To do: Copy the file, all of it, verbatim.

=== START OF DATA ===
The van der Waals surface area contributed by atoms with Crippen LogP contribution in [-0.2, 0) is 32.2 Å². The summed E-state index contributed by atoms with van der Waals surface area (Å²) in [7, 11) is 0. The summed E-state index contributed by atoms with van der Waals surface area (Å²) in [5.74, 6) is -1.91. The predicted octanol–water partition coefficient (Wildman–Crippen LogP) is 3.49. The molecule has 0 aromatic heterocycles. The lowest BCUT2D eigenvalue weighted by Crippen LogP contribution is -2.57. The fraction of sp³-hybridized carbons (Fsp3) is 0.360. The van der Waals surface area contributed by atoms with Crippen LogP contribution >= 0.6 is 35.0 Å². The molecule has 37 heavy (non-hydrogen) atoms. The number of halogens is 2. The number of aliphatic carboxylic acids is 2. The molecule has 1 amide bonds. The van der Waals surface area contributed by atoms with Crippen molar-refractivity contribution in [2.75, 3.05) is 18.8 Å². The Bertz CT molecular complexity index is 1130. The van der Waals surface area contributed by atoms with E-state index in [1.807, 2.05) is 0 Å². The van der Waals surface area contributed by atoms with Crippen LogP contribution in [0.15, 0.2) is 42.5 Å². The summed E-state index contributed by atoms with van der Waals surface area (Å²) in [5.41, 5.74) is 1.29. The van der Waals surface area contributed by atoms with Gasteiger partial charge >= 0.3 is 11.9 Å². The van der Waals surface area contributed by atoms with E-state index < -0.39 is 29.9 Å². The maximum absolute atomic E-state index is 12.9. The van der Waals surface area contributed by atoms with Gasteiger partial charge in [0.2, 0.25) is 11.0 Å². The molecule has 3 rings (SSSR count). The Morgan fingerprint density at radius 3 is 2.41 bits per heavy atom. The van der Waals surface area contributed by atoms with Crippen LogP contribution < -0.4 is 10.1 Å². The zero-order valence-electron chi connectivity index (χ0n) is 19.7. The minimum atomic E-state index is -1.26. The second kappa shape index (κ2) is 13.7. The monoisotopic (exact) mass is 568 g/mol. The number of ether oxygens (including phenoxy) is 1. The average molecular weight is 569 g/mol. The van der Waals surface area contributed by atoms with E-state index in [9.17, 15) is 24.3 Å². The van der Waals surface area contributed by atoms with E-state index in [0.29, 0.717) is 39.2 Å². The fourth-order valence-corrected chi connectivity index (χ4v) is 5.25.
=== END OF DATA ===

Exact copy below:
The van der Waals surface area contributed by atoms with Crippen LogP contribution in [-0.2, 0) is 32.2 Å². The summed E-state index contributed by atoms with van der Waals surface area (Å²) in [7, 11) is 0. The summed E-state index contributed by atoms with van der Waals surface area (Å²) in [5.74, 6) is -1.91. The predicted octanol–water partition coefficient (Wildman–Crippen LogP) is 3.49. The molecule has 0 aromatic heterocycles. The lowest BCUT2D eigenvalue weighted by Crippen LogP contribution is -2.57. The fraction of sp³-hybridized carbons (Fsp3) is 0.360. The van der Waals surface area contributed by atoms with Crippen LogP contribution >= 0.6 is 35.0 Å². The molecule has 37 heavy (non-hydrogen) atoms. The number of halogens is 2. The number of aliphatic carboxylic acids is 2. The molecule has 1 amide bonds. The van der Waals surface area contributed by atoms with Crippen molar-refractivity contribution in [2.75, 3.05) is 18.8 Å². The Bertz CT molecular complexity index is 1130. The van der Waals surface area contributed by atoms with E-state index in [1.807, 2.05) is 0 Å². The van der Waals surface area contributed by atoms with Crippen LogP contribution in [0.15, 0.2) is 42.5 Å². The summed E-state index contributed by atoms with van der Waals surface area (Å²) in [5.41, 5.74) is 1.29. The van der Waals surface area contributed by atoms with Gasteiger partial charge >= 0.3 is 11.9 Å². The van der Waals surface area contributed by atoms with E-state index < -0.39 is 29.9 Å². The maximum absolute atomic E-state index is 12.9. The van der Waals surface area contributed by atoms with Gasteiger partial charge in [0.2, 0.25) is 11.0 Å². The molecule has 3 rings (SSSR count). The Morgan fingerprint density at radius 3 is 2.41 bits per heavy atom. The van der Waals surface area contributed by atoms with Crippen LogP contribution < -0.4 is 10.1 Å². The zero-order valence-electron chi connectivity index (χ0n) is 19.7. The minimum atomic E-state index is -1.26. The second kappa shape index (κ2) is 13.7. The monoisotopic (exact) mass is 568 g/mol. The number of ether oxygens (including phenoxy) is 1. The average molecular weight is 569 g/mol. The van der Waals surface area contributed by atoms with E-state index in [9.17, 15) is 24.3 Å². The van der Waals surface area contributed by atoms with E-state index in [0.29, 0.717) is 39.2 Å². The fourth-order valence-corrected chi connectivity index (χ4v) is 5.25.